Another example is the karma of a bank loan itself. Yes, even the mechanics of a bank loan can reflect karma at work. Take a loan (plant a karmic seed) and in time, you owe more than what you lent in the first place as interest compounds. Just as those who disbelieve in the mechanics of karma would think this interest system is fair, likewise, it is karmically fair that the seeds we plant grow to become more than what they were in the first place. Thus is it important not to neglect the little evils we do – which can have not just cumulative but expansive effects too.

      H: In the final analysis, equilibrium has to be restored; but there are many ways to return to the equilibrium state.

      S: Equilibrium is not always reached, if possible at all – partly due to the seed-fruit analogy above. Equilibrium can be delayed indefinitely. Karma being dynamic and thus open-ended, perfectly closed karmic loops are improbable. What happens instead is that the combinations of fluxing causes-conditions-effects constantly "push" developments forward. It seems impossible that karma can be equalised once and for all – in terms of A harms B and B harms A back being the be-all and end-all of their karmic relationship. Ever-changing, A and B’s actions will perpetuate new karma and thus lead to new results.

      Only the fully enlightened can cognise their karmic seeds involved in various matters, and choose not to provide conditions to let them ripen. In this sense, through realisation of the law of karma, they can seem to go "above the law" of karma, though they are still "subject" to it (while not being victimised by it). This is the only way to escape from the clutches of karma.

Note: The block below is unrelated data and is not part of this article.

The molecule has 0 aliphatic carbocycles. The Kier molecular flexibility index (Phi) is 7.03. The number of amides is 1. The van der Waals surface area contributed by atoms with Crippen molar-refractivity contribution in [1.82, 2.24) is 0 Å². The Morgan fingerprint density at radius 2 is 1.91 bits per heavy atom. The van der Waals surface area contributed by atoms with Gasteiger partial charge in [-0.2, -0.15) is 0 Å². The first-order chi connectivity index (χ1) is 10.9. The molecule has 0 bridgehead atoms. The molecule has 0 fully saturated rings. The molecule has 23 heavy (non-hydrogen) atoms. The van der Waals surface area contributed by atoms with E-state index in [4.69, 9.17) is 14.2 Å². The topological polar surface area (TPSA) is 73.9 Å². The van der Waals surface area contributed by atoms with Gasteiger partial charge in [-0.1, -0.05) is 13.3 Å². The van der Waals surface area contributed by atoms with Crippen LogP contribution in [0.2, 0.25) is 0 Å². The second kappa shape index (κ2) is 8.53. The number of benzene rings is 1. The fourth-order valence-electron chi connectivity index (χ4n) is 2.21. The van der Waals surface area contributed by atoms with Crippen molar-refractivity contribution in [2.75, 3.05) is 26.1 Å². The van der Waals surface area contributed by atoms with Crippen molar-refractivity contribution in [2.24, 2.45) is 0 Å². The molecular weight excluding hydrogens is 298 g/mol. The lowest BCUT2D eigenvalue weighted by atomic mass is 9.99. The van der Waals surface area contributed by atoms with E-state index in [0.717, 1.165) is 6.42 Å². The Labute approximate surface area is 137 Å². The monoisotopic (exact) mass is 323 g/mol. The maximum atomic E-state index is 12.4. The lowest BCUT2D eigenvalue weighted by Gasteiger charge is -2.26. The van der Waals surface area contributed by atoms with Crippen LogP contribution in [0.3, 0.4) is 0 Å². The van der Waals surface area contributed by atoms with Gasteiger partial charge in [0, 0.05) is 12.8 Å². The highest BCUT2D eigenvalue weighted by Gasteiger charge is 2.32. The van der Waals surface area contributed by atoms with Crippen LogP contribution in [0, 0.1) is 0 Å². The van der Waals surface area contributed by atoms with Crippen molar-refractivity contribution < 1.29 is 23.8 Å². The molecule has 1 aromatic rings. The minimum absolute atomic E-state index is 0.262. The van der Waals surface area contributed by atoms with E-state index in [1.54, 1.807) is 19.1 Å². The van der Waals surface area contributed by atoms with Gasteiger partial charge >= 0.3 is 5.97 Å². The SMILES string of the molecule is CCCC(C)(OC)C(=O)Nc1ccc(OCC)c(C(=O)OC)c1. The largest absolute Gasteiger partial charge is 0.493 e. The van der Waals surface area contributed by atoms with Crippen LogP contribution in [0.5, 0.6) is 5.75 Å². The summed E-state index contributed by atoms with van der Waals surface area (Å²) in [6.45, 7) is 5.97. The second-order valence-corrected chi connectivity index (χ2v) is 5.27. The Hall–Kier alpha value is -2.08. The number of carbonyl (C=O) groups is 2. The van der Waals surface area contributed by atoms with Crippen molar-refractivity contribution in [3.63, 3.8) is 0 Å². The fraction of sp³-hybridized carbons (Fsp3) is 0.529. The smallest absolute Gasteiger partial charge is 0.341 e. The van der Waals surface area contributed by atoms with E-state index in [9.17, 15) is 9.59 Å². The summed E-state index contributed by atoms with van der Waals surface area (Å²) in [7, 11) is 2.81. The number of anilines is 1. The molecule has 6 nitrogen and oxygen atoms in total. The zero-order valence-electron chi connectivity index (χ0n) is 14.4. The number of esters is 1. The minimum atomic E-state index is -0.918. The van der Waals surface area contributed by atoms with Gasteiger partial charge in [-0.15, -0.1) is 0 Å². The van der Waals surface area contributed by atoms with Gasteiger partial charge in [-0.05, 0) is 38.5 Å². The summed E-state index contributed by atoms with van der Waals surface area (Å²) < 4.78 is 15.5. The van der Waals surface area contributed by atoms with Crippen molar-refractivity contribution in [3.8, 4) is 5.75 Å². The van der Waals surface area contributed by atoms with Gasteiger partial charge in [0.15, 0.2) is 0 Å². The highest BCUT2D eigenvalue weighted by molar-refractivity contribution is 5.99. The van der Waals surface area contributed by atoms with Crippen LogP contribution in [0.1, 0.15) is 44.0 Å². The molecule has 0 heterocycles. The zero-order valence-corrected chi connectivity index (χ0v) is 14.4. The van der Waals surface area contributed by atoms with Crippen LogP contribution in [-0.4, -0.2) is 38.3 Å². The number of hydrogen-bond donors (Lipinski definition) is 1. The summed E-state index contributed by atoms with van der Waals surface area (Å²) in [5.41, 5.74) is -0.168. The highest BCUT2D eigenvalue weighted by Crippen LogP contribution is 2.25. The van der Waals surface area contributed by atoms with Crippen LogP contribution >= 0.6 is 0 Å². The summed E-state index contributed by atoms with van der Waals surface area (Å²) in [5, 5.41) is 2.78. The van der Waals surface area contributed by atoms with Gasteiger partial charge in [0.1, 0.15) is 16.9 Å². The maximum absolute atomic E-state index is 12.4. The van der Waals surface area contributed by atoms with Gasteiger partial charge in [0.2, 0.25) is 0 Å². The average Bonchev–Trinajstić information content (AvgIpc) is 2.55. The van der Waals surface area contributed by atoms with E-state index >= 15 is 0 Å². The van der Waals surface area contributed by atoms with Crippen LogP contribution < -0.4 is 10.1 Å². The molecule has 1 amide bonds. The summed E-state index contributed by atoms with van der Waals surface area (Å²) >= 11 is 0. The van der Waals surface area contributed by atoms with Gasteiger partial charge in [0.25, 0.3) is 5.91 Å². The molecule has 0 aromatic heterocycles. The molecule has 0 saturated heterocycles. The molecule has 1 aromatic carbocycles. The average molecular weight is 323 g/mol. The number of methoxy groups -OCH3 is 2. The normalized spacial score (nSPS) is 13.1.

Accounts of the Buddha experiencing some unfortunate effects in his life after enlightenment (eg. having failed assassination attempted upon him twice) are essentially seen as important lessons of how extensive karmic effects can be – even affecting the fully enlightened (thus hinting of karma not being "equalised" - even after enlightenment). However, with his perfect wisdom and compassion, the Buddha can be seen to had been effectively demonstrating the mechanics of karma by "allowing" these unfortunate events to happen – to serve as reminders of how powerful karma can be.

      Buddhism also does not agree with the idea that enlightenment is achieved via the total exhaustion of (both positive and negative) karma (which happens to be the Jainist ideal). This is simply because almost every intentional action of thought, speech and mind creates some karma. It is impossible to let all karma be fully expressed and exhausted in one’s life, while not creating new karma in the meantime. This is because we have created incalculable mixed karma (both positive and negative) already. For this amount of karma to be exhausted (if even possible) takes incalculable time, such that it is impossible to not create incalculable new karma while waiting.

      Using another means, Buddhism encourages the active creation of purely positive karma (merits) instead, which dilutes one’s negative karma, which in turns aids one’s progress towards enlightenment. This is why Buddhas are often described as perfect in both merits and wisdom (and compassion).